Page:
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Astronomy from the Moon with ILOA Missions: Utilizing Luna for its Exosphere, and as a Shield, Platform, Access Point

Presentation #431.04 in the session The Sun and Solar System III.

Published onJun 29, 2022
Astronomy from the Moon with ILOA Missions: Utilizing Luna for its Exosphere, and as a Shield, Platform, Access Point

International Lunar Observatory Association (ILOA) 5 Moon missions, including ILO-X precursor for Milky Way Galaxy First Light Imaging launching in 2022 on Intuitive Machines IM-1, are working to advance 21st Century astrophysics and observations which are only feasible by taking advantage of the Moon’s thin exosphere, radio quiet farside, stable and large platform, low gravity, extractable volatiles for ISRU, line-of-sight communication with Earth, polar crater ”permanent darkness’ areas, and near-term human settlement allowing for calibration and service.

Long-duration, high-resolution observation of Earth for meteorology, magnetosphere and rotation can produce highly valuable and precise data across a wide spectrum of interests and applications including solar weather to navigation accuracy, to commerce, aerospace, defense, as well as astrophysics and precession.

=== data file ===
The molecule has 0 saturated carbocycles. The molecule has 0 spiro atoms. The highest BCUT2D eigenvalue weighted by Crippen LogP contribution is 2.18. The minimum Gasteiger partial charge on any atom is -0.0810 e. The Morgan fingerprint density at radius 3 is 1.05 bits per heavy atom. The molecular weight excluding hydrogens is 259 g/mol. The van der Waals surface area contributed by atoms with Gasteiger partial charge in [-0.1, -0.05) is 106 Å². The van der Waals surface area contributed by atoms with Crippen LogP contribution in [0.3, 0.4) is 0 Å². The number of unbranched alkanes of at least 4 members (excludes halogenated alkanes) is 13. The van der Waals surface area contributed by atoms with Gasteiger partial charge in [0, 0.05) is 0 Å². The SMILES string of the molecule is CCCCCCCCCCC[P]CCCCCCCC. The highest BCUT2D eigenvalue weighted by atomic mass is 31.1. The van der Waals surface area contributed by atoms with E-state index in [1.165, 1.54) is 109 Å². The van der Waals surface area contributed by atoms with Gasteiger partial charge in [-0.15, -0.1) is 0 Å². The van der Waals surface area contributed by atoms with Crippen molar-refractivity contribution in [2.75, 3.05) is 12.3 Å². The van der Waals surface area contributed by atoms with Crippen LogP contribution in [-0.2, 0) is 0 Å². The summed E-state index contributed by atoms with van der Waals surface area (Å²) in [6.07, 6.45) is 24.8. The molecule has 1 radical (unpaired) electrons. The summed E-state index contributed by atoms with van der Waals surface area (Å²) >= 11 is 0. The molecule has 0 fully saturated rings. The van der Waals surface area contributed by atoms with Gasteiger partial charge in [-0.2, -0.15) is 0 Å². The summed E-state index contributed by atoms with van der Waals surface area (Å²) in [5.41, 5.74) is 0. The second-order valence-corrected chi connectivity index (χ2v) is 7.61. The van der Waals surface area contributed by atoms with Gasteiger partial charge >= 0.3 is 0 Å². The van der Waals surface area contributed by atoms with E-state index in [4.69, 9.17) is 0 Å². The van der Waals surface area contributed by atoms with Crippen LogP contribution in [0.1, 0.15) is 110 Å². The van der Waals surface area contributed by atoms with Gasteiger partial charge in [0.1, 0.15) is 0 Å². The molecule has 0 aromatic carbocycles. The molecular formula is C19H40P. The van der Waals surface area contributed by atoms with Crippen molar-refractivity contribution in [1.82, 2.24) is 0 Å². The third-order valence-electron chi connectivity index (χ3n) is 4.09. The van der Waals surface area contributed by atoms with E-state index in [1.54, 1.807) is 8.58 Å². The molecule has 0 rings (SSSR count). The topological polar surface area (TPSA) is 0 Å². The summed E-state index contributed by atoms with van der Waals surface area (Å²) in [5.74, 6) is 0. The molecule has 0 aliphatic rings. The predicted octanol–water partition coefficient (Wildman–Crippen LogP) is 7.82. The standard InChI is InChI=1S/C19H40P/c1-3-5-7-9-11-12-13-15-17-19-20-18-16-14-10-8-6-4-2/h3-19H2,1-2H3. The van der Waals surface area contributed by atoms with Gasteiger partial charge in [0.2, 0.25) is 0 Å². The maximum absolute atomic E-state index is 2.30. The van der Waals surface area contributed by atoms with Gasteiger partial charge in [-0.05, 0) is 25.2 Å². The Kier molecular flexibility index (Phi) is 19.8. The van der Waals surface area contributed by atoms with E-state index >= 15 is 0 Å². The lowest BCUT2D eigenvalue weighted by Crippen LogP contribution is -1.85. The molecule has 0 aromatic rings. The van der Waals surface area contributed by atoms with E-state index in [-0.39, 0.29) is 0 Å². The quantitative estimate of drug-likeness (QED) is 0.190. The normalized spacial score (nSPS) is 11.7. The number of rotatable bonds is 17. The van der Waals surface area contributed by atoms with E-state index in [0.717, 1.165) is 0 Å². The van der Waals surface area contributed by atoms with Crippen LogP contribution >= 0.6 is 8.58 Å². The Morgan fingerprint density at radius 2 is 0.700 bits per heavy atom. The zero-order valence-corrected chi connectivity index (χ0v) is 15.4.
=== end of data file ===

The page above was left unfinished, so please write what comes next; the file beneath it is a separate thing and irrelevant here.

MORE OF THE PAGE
Various Moon locations allow for unique UV, radio, infrared, long duration, optical, gamma ray, x-ray observations, and collaborations with VLBI and Event Horizon Telescope networks. With global placement of telescopes / observatories on the Moon, virtually the whole Universe will be open to continuous observation using the Moon for a local interferometry grid.

AFTM is ongoing with China Low Frequency Radio Spectrometer onboard the 2019 Chang'e-4 Mission on the lunar farside, while data from 2013 Chang’e-3 Lunar-based Ultraviolet Telescope continues to be analyzed and utilized. Imagined since at least 1634 (Somnium, J. Kepler), majorly advanced during 1960-1990s (D. Schrunk, B. Cooper 1999), and first conducted by John Young during Apollo 16, utilizing Far Ultraviolet Camera/Spectrograph (built by G. Carruthers), the new frontier of Astronomy from the Moon is set to become a more frequent reality with 7 slated international landings this year: IM-1 includes ILO-X narrow and wide field-of-view instruments, and Radio wave Observations at the Lunar Surface of the photoElectron Sheath (ROLSES); Astrobotic Peregrine-1; India Chandrayaan-3; Russia Luna-25; Japan ispace lander; JAXA Smart Lander for Investigating Moon (SLIM); and possibly IM-2.


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